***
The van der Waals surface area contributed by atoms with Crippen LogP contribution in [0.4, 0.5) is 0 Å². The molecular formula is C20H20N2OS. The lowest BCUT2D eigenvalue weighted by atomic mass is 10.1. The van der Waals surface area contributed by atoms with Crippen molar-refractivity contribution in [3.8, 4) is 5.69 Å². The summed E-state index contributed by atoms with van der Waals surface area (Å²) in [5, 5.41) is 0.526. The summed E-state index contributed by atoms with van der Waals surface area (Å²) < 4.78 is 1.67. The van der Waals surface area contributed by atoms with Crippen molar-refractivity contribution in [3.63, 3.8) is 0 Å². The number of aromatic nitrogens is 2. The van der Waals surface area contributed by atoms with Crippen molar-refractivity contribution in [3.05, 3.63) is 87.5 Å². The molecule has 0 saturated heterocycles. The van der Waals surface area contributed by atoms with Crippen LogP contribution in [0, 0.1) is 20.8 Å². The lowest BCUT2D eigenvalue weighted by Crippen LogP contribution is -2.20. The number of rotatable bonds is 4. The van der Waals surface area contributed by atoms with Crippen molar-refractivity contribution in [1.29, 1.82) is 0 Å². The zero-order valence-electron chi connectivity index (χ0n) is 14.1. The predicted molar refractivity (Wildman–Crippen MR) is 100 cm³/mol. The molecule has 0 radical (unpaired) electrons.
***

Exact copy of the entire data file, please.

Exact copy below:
The van der Waals surface area contributed by atoms with Crippen LogP contribution in [0.4, 0.5) is 0 Å². The molecular formula is C20H20N2OS. The lowest BCUT2D eigenvalue weighted by atomic mass is 10.1. The van der Waals surface area contributed by atoms with Crippen molar-refractivity contribution in [3.8, 4) is 5.69 Å². The summed E-state index contributed by atoms with van der Waals surface area (Å²) in [5, 5.41) is 0.526. The summed E-state index contributed by atoms with van der Waals surface area (Å²) < 4.78 is 1.67. The van der Waals surface area contributed by atoms with Crippen molar-refractivity contribution in [3.63, 3.8) is 0 Å². The number of aromatic nitrogens is 2. The van der Waals surface area contributed by atoms with Crippen molar-refractivity contribution in [3.05, 3.63) is 87.5 Å². The molecule has 0 saturated heterocycles. The van der Waals surface area contributed by atoms with Crippen LogP contribution in [0, 0.1) is 20.8 Å². The lowest BCUT2D eigenvalue weighted by Crippen LogP contribution is -2.20. The number of rotatable bonds is 4. The van der Waals surface area contributed by atoms with Crippen molar-refractivity contribution in [1.29, 1.82) is 0 Å². The zero-order valence-electron chi connectivity index (χ0n) is 14.1. The predicted molar refractivity (Wildman–Crippen MR) is 100 cm³/mol. The molecule has 0 radical (unpaired) electrons.